By Chaz Lipp
 

The title is a mouthful that doesn’t exactly roll off the tongue: The Adventurer: The Curse of the Midas Box. New on Blu-ray from RLJ/Image Entertainment, this family-friendly adventure attempts to establish a new franchise, a cross between Indiana Jones and Harry Potter. It’s based on a young adult novel series by G.P. Taylor centering on a character named Mariah Mundi. The Adventurer presents an overly complicated plot, but strong production values help make it watchable. Pre-teens might get a kick out of it – that’s the demographic at which it’s squarely aimed.

Set in England during the Victorian Age, The Adventurer is high on atmosphere but low on thrills. Most of the cast will be unfamiliar to U.S. audiences. Aneurin Barnard stars as Mariah Mundi, a young man suddenly thrust into a frantic search for the Midas Box. Any object put in the box will turn to gold. In short order, Mariah discovers that his parents are members of the Bureau of Antiquities – an organization that keeps track of magical artifacts. His mother, Catherine (Keeley Hawes), slips one half of an amulet to him and other to his brother, Felix (Xavier Atkins). Without both halves, there’s no way to open the box.

When Felix is nabbed, Mariah meets the colorful Captain Will Charity (Michael Sheen), also a member of the Bureau and an associate of Mariah’s father, Charles Mundi (Ioan Gruffudd). Jurassic Park’s Sam Neill provides a bit of marquee value as the villainous Otto Luger, a man who wants to obtain the Midas Box and control the global economy. Between Mariah, his sidekick Sacha (Mella Carron), and Captain Charity, the quest for the box should’ve been a light action romp. Instead, things just never catch fire. Most of the movie plays out with a bland evenness that doesn’t goose the pulse enough to be interesting.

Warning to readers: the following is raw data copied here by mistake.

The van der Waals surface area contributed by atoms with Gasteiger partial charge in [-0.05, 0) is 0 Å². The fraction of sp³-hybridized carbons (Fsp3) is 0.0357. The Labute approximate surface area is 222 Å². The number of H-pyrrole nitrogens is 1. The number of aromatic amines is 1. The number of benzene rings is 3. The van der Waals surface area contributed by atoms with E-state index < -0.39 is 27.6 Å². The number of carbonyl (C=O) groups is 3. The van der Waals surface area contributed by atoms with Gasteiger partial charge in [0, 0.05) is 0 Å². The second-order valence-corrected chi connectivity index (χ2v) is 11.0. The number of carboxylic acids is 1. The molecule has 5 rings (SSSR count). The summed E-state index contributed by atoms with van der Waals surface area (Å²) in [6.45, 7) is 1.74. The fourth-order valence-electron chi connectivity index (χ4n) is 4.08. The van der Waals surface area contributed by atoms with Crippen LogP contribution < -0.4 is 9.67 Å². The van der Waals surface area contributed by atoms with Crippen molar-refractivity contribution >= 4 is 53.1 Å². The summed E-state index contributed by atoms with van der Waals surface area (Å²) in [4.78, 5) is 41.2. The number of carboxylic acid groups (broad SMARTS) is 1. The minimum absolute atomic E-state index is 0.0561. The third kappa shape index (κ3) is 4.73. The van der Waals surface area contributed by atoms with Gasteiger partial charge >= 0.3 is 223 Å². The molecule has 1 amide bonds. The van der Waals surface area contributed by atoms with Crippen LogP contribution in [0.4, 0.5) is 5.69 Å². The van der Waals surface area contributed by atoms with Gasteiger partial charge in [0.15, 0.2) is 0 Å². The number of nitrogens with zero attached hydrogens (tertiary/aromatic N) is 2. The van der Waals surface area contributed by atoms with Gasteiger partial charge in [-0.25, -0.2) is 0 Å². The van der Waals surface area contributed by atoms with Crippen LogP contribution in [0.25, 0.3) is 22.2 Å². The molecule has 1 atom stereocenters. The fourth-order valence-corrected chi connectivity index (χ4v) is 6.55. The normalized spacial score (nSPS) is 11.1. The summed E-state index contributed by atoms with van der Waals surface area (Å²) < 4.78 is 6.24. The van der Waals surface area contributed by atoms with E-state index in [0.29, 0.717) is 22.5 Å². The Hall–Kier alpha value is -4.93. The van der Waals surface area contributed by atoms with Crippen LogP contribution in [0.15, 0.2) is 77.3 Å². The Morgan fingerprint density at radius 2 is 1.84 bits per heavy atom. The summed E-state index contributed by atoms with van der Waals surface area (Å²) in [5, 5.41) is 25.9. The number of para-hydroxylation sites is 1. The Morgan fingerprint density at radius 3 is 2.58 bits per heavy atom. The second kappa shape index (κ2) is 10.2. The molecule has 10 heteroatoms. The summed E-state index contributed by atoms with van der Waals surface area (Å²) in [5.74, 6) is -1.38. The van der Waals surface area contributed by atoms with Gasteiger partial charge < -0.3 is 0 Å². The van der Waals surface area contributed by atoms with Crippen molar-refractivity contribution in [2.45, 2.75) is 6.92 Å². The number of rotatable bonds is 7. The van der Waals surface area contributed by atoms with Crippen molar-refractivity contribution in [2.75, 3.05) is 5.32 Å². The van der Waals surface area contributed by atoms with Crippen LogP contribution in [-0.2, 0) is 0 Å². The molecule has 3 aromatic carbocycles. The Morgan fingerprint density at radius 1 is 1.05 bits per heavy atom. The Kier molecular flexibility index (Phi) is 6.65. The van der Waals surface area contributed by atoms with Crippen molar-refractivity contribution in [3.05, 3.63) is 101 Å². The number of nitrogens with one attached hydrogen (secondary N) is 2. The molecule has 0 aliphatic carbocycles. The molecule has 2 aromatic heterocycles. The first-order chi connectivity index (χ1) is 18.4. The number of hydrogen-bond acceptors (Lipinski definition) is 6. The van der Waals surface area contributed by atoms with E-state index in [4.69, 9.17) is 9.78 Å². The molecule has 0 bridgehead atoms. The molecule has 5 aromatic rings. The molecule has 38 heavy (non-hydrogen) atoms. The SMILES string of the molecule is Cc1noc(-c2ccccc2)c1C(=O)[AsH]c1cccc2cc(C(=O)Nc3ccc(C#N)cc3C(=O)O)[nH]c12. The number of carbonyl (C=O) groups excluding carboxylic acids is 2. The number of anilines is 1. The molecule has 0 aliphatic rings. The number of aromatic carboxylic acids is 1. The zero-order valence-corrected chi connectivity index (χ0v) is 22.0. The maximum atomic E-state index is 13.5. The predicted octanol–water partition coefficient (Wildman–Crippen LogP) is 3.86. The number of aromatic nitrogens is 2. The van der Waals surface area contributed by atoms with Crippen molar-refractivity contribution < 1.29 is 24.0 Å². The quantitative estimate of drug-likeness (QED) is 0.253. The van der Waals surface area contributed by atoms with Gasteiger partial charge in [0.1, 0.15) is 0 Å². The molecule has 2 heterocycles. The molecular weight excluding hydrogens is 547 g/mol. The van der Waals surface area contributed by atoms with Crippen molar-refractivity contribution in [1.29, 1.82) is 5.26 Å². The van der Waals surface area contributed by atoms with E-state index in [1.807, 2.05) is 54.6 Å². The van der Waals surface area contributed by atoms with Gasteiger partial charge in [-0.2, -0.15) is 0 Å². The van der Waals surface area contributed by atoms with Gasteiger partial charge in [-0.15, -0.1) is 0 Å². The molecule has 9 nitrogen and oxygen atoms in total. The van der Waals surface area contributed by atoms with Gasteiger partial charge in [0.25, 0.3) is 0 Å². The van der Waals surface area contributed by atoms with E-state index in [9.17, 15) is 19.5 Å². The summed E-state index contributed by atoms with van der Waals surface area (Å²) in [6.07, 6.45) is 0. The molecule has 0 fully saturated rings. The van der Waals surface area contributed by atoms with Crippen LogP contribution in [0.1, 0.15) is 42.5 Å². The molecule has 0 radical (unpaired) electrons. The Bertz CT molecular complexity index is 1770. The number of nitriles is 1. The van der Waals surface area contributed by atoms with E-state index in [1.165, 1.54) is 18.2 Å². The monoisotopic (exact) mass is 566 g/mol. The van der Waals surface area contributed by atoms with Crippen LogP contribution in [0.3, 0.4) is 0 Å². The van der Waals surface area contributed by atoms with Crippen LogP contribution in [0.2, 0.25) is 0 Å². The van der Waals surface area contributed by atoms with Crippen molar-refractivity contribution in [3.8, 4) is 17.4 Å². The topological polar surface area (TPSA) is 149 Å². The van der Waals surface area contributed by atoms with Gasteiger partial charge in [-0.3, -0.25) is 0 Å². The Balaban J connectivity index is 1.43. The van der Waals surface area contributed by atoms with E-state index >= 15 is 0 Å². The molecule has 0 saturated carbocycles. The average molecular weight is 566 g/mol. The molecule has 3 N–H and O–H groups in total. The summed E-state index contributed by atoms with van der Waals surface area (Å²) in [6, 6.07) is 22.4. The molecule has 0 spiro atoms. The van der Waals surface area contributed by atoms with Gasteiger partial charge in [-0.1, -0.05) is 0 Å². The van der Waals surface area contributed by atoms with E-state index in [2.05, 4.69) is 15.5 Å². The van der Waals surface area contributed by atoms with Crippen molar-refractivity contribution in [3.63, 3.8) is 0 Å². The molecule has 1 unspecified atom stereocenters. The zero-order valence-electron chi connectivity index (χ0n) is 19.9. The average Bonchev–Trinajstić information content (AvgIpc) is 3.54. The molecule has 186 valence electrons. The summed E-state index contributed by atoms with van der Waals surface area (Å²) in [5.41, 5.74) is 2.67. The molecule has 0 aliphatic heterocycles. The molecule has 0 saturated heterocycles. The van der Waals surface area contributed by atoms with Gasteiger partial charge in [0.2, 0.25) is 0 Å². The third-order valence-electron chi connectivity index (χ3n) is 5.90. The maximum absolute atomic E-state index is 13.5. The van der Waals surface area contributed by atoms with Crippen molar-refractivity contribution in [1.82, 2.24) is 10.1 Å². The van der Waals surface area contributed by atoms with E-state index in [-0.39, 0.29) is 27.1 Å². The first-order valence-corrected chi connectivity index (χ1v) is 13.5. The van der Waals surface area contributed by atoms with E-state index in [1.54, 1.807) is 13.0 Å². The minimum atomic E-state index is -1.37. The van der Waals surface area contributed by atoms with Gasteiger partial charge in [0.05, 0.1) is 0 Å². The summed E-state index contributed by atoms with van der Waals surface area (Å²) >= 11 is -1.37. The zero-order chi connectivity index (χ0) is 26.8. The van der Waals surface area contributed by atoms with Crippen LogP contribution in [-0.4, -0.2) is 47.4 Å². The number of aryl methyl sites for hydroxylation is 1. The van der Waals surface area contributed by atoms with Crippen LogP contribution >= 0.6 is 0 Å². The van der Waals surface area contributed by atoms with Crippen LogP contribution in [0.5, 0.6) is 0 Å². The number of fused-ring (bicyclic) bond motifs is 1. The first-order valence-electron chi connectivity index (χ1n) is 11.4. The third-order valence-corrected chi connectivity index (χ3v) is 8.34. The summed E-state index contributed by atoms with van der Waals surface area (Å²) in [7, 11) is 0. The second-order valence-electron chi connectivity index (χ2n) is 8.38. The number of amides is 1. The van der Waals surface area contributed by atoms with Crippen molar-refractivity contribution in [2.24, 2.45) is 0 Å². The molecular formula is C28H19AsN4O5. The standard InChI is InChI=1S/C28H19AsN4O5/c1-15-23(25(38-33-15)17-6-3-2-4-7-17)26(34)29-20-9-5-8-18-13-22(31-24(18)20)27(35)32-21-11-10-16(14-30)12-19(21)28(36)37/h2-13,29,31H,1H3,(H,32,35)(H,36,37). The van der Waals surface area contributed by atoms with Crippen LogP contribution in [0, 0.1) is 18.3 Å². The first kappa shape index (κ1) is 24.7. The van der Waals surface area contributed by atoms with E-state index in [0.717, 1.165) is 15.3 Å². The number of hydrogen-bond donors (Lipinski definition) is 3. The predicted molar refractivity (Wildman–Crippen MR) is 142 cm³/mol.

RLJ/Image’s Blu-ray is faultless, with a terrific high definition transfer that effectively presents the dark, heavily-shadowed look of The Adventurer. Much of the detail is intentionally swallowed up by atmospheric low lighting, but the golden-hued faces and ornate period costumes look great. There’s a DTS-HD Master Audio 5.1 surround mix that works well, too. Though reportedly made for $25 million (relatively low for the genre), it looks and sounds like a much more expensive production.

“The Making of The Adventurer” is a 20-minute promo piece in which the filmmakers make their ambitions clear. In light of the Harry Potter film series having wrapped up, they hoped to kick off a similarly adventurous, supernatural-themed franchise based on young adult literature. The results are limp – well-produced, but bland.

Images: RLJ/Image Entertainment

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Chaz Lipp

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